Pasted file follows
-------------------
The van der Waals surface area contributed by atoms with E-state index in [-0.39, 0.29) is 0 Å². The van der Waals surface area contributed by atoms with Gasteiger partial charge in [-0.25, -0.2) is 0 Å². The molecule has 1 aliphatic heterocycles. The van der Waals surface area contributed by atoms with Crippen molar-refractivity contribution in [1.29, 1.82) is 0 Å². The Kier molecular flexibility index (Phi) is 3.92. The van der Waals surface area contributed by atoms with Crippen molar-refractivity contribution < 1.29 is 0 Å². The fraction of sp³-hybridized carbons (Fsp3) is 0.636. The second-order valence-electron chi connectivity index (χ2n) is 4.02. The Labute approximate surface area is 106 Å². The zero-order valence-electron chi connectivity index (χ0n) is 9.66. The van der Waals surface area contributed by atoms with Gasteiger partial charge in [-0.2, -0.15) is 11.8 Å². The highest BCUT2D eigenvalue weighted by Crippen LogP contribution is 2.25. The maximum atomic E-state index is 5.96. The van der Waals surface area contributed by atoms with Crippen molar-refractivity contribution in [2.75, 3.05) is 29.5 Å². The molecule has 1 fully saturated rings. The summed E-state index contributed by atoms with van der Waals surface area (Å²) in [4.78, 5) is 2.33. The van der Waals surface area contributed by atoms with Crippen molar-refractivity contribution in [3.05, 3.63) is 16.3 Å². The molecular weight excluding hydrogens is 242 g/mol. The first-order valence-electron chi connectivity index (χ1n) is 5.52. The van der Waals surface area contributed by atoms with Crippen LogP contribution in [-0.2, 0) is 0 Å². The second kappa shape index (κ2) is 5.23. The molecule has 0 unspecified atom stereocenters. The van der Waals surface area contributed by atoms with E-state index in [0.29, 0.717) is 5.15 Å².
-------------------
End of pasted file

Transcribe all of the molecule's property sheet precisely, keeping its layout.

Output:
The van der Waals surface area contributed by atoms with E-state index in [-0.39, 0.29) is 0 Å². The van der Waals surface area contributed by atoms with Gasteiger partial charge in [-0.25, -0.2) is 0 Å². The molecule has 1 aliphatic heterocycles. The van der Waals surface area contributed by atoms with Crippen molar-refractivity contribution in [1.29, 1.82) is 0 Å². The Kier molecular flexibility index (Phi) is 3.92. The van der Waals surface area contributed by atoms with Crippen molar-refractivity contribution < 1.29 is 0 Å². The fraction of sp³-hybridized carbons (Fsp3) is 0.636. The second-order valence-electron chi connectivity index (χ2n) is 4.02. The Labute approximate surface area is 106 Å². The zero-order valence-electron chi connectivity index (χ0n) is 9.66. The van der Waals surface area contributed by atoms with Gasteiger partial charge in [-0.2, -0.15) is 11.8 Å². The highest BCUT2D eigenvalue weighted by Crippen LogP contribution is 2.25. The maximum atomic E-state index is 5.96. The van der Waals surface area contributed by atoms with Crippen molar-refractivity contribution in [2.75, 3.05) is 29.5 Å². The molecule has 1 fully saturated rings. The summed E-state index contributed by atoms with van der Waals surface area (Å²) in [4.78, 5) is 2.33. The van der Waals surface area contributed by atoms with Crippen molar-refractivity contribution in [3.05, 3.63) is 16.3 Å². The molecular weight excluding hydrogens is 242 g/mol. The first-order valence-electron chi connectivity index (χ1n) is 5.52. The van der Waals surface area contributed by atoms with Crippen LogP contribution in [-0.2, 0) is 0 Å². The second kappa shape index (κ2) is 5.23. The molecule has 0 unspecified atom stereocenters. The van der Waals surface area contributed by atoms with E-state index in [0.29, 0.717) is 5.15 Å².